When we launched Wolfram|Alpha in May 2009, it already contained trillions of pieces of information—the result of nearly five years of sustained data-gathering, on top of more than two decades of formula and algorithm development in Mathematica. Since then, we’ve successfully released a new build of Wolfram|Alpha’s codebase each week, incorporating not only hundreds of minor behind-the-scenes enhancements and bug fixes, but also a steady stream of major new features and datasets.
We’ve highlighted some of these new additions in this blog, but many more have entered the system with little fanfare. As we near the end of 2009, we wanted to look back at seven months of new Wolfram|Alpha features and functionality.
Today if you give input to Wolfram|Alpha in a language other than English, you’ll most likely see something like:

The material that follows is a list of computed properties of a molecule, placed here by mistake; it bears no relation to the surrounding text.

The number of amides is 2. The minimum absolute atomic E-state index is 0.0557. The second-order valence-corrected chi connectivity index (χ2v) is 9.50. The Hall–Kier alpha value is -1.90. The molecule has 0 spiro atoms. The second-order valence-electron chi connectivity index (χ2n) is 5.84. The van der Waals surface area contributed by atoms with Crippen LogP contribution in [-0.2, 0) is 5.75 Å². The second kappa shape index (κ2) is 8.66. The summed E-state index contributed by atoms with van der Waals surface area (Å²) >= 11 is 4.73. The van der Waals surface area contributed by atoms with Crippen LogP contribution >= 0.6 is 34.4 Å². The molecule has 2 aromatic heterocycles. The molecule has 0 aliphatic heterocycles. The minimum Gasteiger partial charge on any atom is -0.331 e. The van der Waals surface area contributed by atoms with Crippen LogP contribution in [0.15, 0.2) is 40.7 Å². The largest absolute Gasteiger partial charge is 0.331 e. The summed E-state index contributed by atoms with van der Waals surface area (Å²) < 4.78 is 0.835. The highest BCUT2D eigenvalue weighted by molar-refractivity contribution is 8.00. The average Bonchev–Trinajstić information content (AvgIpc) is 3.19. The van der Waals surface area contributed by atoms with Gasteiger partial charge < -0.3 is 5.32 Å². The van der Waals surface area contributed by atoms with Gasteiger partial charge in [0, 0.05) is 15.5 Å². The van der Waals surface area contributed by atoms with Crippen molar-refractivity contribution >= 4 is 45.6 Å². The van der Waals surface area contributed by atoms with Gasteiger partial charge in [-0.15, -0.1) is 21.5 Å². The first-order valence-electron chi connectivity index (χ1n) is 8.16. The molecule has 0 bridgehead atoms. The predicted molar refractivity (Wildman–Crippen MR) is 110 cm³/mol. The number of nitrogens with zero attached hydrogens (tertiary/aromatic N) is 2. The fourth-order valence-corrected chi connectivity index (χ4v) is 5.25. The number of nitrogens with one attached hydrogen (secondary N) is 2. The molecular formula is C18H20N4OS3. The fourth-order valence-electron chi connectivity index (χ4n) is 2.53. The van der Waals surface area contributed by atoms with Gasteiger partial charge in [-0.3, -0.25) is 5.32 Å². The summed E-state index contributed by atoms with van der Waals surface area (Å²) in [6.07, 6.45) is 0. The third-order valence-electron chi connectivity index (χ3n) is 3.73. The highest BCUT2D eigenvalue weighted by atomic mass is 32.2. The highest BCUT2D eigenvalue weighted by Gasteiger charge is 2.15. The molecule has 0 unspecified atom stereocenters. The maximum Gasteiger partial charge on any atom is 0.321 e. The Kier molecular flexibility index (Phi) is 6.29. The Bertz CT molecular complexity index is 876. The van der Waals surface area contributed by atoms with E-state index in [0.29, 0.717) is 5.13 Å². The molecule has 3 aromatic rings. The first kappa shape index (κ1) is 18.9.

But in making Wolfram|Alpha accessible to as many people around the world as possible, our goal is eventually to have it understand every one of these languages.
A certain amount of Wolfram|Alpha input is actually quite language independent—because it’s really in math, or chemistry, or some other international notation, or because it’s asking about something (like a place) that’s always referred to by the same name.
But inevitably many inputs do depend on human language—and in fact even now about 5% of all inputs that are given try to use a language other than English.
Wolfram|Alpha knows quite a bit about the general properties of essentially every language (Spanish, Swahili, ….) But it doesn’t yet know how to interpret input in any language other than English. More »